On February 20, the EU Council definitively approved new rules against Greenwashing. After publication in the Official Gazette, member states will have 24 months to implement them. In March, the sister Directive on Green Claims is also expected to be voted on.

Following the vote on January 17 by the European Parliament, the EU Council gave final approval for the publication in the Gazette of the Empowering Consumers for the Green Transition Directive. Its aim is to prohibit the use of misleading environmental statements, improve product labeling, and make warranty information more visible.

Under the measure – which amends the directive on unfair commercial practices (UCPD) and the directive on consumer rights (CRD), adapting them to the green transition and the principles of the circular economy – a series of questionable behaviors related to fake environmentalism and so-called premature obsolescence of goods will become more difficult, with the effect of protecting consumers and enabling them to play a more active role in the green transition.

Directive Greenwashing: Putting an End to Generic Environmental Claims

The new rules aim to make product labeling clearer and more reliable by prohibiting the use of generic claims such as “eco-friendly,” “natural,” “biodegradable,” “climate-neutral,” or “eco” without supporting documents and certifications demonstrating their accuracy and validity.

The directive on Greenwashing is closely related to another proposal by the European Commission currently under review by EU institutions: the Green Claim directive, which will define more specifically criteria and conditions for their proper use.

The use of sustainability labels will also be regulated from now on. We add “finally,” considering the chaos caused by their proliferation in the absence of useful data for any comparison. In the European Union, only sustainability labels based on official certification systems created or approved by public authorities will be allowed in the future, and this is a truly significant development.

Another new element is the prohibition of claiming that a product has a neutral, reduced, or positive impact on the environment if these results depend on the use of emission offsetting systems. An example among many? Airlines will no longer be able to sell “climate-neutral” flights and encourage consumers to offset emissions by paying more.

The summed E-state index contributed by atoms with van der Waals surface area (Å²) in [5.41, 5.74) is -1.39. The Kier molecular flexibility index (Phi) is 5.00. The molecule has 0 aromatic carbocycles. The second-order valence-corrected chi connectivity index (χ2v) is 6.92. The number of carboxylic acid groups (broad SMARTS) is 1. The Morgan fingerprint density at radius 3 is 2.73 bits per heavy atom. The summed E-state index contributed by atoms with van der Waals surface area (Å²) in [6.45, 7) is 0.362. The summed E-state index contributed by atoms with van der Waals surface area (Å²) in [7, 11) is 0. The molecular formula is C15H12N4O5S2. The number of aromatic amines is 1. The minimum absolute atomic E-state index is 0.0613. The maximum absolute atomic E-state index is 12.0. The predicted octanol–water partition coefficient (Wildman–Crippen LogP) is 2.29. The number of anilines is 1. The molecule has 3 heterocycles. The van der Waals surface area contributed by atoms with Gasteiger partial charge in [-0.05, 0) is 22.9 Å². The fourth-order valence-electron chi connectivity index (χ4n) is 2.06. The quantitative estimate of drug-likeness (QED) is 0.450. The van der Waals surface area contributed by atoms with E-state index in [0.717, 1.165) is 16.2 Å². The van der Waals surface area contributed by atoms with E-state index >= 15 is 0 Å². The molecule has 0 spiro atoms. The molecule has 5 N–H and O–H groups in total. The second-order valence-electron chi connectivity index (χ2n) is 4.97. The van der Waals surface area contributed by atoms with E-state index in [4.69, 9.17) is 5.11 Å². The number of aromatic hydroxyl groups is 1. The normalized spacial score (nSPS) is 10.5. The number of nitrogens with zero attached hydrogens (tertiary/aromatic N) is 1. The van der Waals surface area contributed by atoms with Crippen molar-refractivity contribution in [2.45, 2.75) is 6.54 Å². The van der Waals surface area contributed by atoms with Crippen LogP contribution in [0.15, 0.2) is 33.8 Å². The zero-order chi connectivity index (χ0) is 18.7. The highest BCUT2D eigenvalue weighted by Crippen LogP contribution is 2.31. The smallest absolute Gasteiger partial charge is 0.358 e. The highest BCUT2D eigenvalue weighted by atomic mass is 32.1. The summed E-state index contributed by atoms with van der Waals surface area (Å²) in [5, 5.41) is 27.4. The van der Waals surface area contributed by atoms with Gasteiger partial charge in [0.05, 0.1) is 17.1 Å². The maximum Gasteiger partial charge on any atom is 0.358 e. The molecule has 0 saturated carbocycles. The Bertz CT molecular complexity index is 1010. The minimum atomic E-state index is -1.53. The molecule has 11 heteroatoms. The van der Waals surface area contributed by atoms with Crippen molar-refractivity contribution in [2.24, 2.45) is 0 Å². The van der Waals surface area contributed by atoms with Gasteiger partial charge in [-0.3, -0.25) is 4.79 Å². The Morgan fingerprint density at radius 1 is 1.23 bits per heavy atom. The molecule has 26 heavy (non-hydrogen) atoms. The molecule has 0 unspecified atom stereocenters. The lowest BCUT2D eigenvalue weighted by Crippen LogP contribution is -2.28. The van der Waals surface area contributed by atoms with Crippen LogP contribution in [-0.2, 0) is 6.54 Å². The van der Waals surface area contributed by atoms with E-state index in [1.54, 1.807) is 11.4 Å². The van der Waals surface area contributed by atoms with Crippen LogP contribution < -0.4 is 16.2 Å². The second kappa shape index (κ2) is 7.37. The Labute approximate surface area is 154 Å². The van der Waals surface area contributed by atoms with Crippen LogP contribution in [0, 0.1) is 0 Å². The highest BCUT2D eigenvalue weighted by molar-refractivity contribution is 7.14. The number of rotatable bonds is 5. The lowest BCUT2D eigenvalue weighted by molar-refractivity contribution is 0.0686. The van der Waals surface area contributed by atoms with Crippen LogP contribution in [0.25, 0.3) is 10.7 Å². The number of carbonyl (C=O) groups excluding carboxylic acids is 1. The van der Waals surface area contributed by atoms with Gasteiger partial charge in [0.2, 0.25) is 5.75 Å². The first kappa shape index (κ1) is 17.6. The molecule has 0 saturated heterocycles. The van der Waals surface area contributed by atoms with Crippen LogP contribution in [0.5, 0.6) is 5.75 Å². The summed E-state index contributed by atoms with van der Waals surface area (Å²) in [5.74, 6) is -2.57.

The new rules will prohibit unfounded claims about the lifespan of products: it will not be possible, for instance, to claim that a washing machine will last for 5,000 wash cycles if this is not true under normal conditions. It will also be forbidden to encourage the replacement of consumables before necessary (e.g., printer ink) or to present products as repairable when they are not.

Furthermore, warranty information will have to be more visible, and a new harmonized label will be created to give greater prominence to products with an extended warranty period.

The Stakeholders’ Perspective

Regarding the durability and repairability of products, activists from the European Environmental Bureau (EEB) have spoken out, applauding the directive as a measure to combat greenwashing but accusing the EU of not being sufficiently proactive on the issue of planned obsolescence, the commercial practice that intentionally limits the lifespan of a product to encourage its replacement.

According to Biljana Borzan, rapporteur of the directive during its examination in the European Parliament and in negotiations with the Council, the directive on greenwashing nevertheless represents a victory for everyone. “We will move away from the throwaway culture, make marketing more transparent, and fight against premature obsolescence of goods,” she said. “People will be able to buy more durable, repairable, and sustainable products thanks to reliable labels and advertisements. Even more importantly, companies will no longer be able to deceive people by saying that plastic bottles are fine because the company has planted trees somewhere or by claiming that something is sustainable without explaining how and why.

Experts in sustainable fashion are the first to lament the difficulty of obtaining useful information about the sustainability content of products. Think of clothes or fashion accessories: according to Francesca Rulli, CEO of Process Factory and creator of the 4sustainability system for the sustainable transition of fashion & luxury, at best, the label displays some certification marks that the average consumer does not know and therefore does not help them distinguish between one item and another. “More often,” she adds, “we find vague or ambiguous statements, or even nothing at all. I myself become unsure when shopping because I lack the elements to choose items with the environmental and social characteristics I would like. Who produced it and where? How do I know if what is written on the label is verified? Today, I can only rely on the reputation of the brand or technical information published online… I ask questions, but I am often disappointed. And the absurd thing is that certain items would have more than satisfactory sustainability requirements: it’s a shame that the supporting data is unavailable.